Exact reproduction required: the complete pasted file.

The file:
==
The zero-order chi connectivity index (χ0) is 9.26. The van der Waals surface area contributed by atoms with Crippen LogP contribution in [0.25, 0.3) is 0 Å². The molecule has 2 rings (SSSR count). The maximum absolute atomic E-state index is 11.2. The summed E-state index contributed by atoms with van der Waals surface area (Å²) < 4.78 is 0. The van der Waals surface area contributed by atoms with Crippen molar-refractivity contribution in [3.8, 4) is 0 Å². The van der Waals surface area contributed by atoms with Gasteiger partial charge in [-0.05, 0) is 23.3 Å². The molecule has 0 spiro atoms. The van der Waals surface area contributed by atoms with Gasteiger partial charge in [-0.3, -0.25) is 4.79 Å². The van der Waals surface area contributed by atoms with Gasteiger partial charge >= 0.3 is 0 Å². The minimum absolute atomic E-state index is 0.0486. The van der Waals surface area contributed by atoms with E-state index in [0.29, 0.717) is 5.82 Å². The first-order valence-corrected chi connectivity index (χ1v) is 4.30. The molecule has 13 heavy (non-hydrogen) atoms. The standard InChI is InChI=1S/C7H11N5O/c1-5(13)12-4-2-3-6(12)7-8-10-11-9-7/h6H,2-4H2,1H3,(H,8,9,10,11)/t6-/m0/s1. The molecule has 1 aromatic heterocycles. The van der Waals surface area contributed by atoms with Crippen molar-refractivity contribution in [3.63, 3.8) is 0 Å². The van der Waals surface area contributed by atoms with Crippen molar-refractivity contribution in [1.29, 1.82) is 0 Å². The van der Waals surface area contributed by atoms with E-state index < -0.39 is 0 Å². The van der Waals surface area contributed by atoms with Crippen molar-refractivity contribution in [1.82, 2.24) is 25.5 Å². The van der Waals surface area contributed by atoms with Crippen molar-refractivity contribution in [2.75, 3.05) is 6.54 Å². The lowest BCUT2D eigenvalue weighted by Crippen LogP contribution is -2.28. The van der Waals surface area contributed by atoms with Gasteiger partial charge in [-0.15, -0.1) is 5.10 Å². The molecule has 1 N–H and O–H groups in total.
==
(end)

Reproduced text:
The zero-order chi connectivity index (χ0) is 9.26. The van der Waals surface area contributed by atoms with Crippen LogP contribution in [0.25, 0.3) is 0 Å². The molecule has 2 rings (SSSR count). The maximum absolute atomic E-state index is 11.2. The summed E-state index contributed by atoms with van der Waals surface area (Å²) < 4.78 is 0. The van der Waals surface area contributed by atoms with Crippen molar-refractivity contribution in [3.8, 4) is 0 Å². The van der Waals surface area contributed by atoms with Gasteiger partial charge in [-0.05, 0) is 23.3 Å². The molecule has 0 spiro atoms. The van der Waals surface area contributed by atoms with Gasteiger partial charge in [-0.3, -0.25) is 4.79 Å². The van der Waals surface area contributed by atoms with Gasteiger partial charge >= 0.3 is 0 Å². The minimum absolute atomic E-state index is 0.0486. The van der Waals surface area contributed by atoms with E-state index in [0.29, 0.717) is 5.82 Å². The first-order valence-corrected chi connectivity index (χ1v) is 4.30. The molecule has 13 heavy (non-hydrogen) atoms. The standard InChI is InChI=1S/C7H11N5O/c1-5(13)12-4-2-3-6(12)7-8-10-11-9-7/h6H,2-4H2,1H3,(H,8,9,10,11)/t6-/m0/s1. The molecule has 1 aromatic heterocycles. The van der Waals surface area contributed by atoms with Crippen molar-refractivity contribution in [3.63, 3.8) is 0 Å². The van der Waals surface area contributed by atoms with Crippen molar-refractivity contribution in [1.29, 1.82) is 0 Å². The van der Waals surface area contributed by atoms with E-state index < -0.39 is 0 Å². The van der Waals surface area contributed by atoms with Crippen molar-refractivity contribution in [1.82, 2.24) is 25.5 Å². The van der Waals surface area contributed by atoms with Crippen molar-refractivity contribution in [2.75, 3.05) is 6.54 Å². The lowest BCUT2D eigenvalue weighted by Crippen LogP contribution is -2.28. The van der Waals surface area contributed by atoms with Gasteiger partial charge in [-0.15, -0.1) is 5.10 Å². The molecule has 1 N–H and O–H groups in total.